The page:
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The Parliamentary Under-Secretary of State, Department for Education and Skills (Baroness Ashton of Upholland): My Lords, I have listened with great care to the points raised by the noble Earl, Lord Russell, and by the noble Baroness, Lady Blatch. I hope to deal with them effectively in the course of my response, but I wish to explain briefly the impact of the regulations and what we are seeking to do.

Noble Lords will have heard me speak before in your Lordships' House about the significant contribution that we want to be made to improving standards in schools through the remodelling of the school workforce. The regulations help clarify the way in which schools can deploy their workforces more effectively, providing them with safeguards on standards and enabling them to deliver the benefits of the national agreement to their teachers and their other staff. They also preserve the role, status and overall responsibilities of qualified teachers in schools.

Many aspects of the regulations—the noble Earl, in particular, picked up some of them and I will deal with his points—including those regarding the role of qualified teachers and different types of unqualified teachers such as instructors, trainees on employment-based training routes and overseas trained teachers, update previous legislation. But, in one key regard, the regulations introduce new safeguards in an area where previously there has been a lack of clarity—that is, the deployment of growing numbers of support staff in schools. That is something I know the noble Baroness, Lady Blatch, supports and which I believe the noble Earl will also support.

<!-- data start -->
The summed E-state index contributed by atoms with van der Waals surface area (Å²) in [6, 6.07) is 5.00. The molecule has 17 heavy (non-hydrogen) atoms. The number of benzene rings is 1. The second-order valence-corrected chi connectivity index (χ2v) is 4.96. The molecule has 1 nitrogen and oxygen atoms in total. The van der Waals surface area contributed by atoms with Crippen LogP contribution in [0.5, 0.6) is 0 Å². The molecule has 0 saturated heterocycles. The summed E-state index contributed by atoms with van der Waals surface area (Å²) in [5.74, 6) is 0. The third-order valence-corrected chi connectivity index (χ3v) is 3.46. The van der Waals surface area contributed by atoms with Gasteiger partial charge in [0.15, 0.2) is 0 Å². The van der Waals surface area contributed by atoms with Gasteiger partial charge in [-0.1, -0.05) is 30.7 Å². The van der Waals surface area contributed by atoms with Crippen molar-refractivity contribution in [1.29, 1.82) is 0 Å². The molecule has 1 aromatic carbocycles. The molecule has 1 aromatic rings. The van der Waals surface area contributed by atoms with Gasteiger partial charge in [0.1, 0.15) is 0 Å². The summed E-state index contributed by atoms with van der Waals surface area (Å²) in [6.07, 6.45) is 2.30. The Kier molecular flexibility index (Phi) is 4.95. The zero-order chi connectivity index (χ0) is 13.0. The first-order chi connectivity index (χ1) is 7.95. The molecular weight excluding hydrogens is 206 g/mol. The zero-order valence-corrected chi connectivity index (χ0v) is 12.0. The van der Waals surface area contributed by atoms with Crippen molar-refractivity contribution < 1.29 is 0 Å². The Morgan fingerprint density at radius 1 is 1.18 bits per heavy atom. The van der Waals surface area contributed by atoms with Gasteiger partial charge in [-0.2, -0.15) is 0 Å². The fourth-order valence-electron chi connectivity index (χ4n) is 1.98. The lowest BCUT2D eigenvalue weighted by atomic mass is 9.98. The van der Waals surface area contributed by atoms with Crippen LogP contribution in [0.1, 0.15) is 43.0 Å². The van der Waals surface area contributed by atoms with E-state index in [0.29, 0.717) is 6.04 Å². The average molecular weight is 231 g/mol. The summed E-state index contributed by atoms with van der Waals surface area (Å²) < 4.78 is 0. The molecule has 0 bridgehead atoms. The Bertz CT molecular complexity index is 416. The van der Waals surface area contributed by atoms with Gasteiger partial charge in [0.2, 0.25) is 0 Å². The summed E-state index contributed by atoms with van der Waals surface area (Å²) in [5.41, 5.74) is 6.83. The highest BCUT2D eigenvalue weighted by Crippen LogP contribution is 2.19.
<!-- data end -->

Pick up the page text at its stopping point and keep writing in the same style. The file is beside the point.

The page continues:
In the past, there was nothing in law to say in what circumstances schools could deploy such individuals to teach whole classes or small groups of children, or to work with individual children. If they did so, there was nothing to say how schools should support those individuals, how they could be sure that the individuals had appropriate expertise or training, and how they could be sure that the standard of education for pupils was being maintained—an aim that I know is shared by the noble Baroness, Lady Blatch, and by the noble Earl, Lord Russell. In short, there was nothing to preclude someone with no qualifications or experience from teaching children of any age, whether for short periods or possibly longer. That was, in effect, the situation in the time before these regulations were introduced. I think we are all agreed that that is something we would wish to change. I believe that the thrust of the regulations will take us to where the noble Earl and the noble Baroness would wish us to be.